The realme C15 I’ve had with me only packs 4GB RAM and 64GB of onboard storage. Not particularly surprising given its price but a step down from the 8GB RAM, 128GB storage combo that we have had to work with over the last couple of months while reviewing various mid-range smartphones. That notwithstanding, I found the realme C15’s performance acceptable. I didn’t encounter any stutter and lagging but I must admit that, given my wanderlust, I was alarmed that I was filling up the storage very quickly. This is where the 128GB model, which goes for Kshs 3,000 more, comes in. Kshs 3,000 is worth it for double the storage that you get.

The dismal performance when taking low-light shots also carries over into other things like using the face unlock feature at night or in lowly lit instances: it struggles and mostly fails. Not exactly unexpected but we have seen other devices (to be fair to the C15, they are mostly costlier) fare much better. The fingerprint sensor, located at the back, however, always saves the day.

With the realme C15, one gets the standard realme treatment: realme UI. What I liked about it on the C15 is that the intrusive ads and pop-ups I bemoaned in the realme 6 are fewer and fewer on the C15. Maybe it’s out of the realization that it has less power and that MediaTek Helio G35, good as it is on the device, needs to be singularly focused on delivering the best user experience possible and not pushing hidden agendas in the background. Everything else is pretty much standard. Nothing out of the ordinary. The standard near-stock Android experience but better tuned. You even get access to HeyTap Cloud, Oppo’s cloud service.

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There are added features like the ability to fire up the split-screen mode and run two applications side by side, clone apps now that the likes of WhatsApp are dragging their feet and Game space which tunes the device to better handle one’s gaming needs and offers a central place to manage the games.

The power button also doubles up as the Google Assistant button for those that cherish the Assistant’s handiness.

The number one standout feature on the realme C15, for me, is the device’s endurance. It lasts and lasts. 2 days of battery life are guaranteed when using the realme C15. It is not a surprise, though, given that it has a 6,000mAh battery unit but it is refreshing, nevertheless, to experience it. This is the device that you take with you on a long trip and not have to worry about balancing between documenting your trip and needing to stay closer to a wall socket or fishing out your power bank. The only problem? The trickle charging isn’t for the faint-hearted. You need at least 3 hours to get it fully charged and there is no way, at least as I experienced it, to speed up things.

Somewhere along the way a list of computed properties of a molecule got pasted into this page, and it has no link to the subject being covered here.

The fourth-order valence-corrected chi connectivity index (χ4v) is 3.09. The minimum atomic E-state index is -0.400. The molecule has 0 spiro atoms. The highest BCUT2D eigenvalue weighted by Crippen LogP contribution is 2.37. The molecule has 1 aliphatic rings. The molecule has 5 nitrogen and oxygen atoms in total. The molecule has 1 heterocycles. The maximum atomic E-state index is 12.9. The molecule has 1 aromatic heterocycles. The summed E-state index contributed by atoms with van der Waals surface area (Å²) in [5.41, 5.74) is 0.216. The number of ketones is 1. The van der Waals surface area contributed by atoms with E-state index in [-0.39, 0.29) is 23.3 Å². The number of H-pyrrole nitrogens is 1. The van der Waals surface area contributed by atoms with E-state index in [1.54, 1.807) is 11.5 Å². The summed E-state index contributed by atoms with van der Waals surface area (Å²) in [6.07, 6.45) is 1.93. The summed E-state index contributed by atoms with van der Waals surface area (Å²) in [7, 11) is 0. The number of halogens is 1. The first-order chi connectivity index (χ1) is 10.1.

The good

  • Long battery life.
  • It’s a plastic build through and through but it is so well executed it ends up being one of its main advantages as far as handling goes, in my opinion.
  • Good selfie camera.

The bad

  • Sound

The lowdown

The realme C15 is a good follow up to the C11 that realme offered for a few weeks before its introduction into the local market. It’s an even better upgrade to anyone who’s used the realme C3. It brings out the best of realme’s entry-level Android experience managing to successfully balance performance and expectations. Features and pricing. However, it is threatened by stiff competition in the market; the devices that potential buyers will probably be looking at before or after checking it out. Its game-oriented processor gives it a leg up but its so-so cameras and the need for more storage mean that you still need to be looking over your shoulder.

The realme C15 is going for Kshs 17,000 for the base (64GB) model and Kshs 20,000 for the 128GB model.

Have something that you believe I need to have a look at? Hit me up: echenze [at] androidkenya.com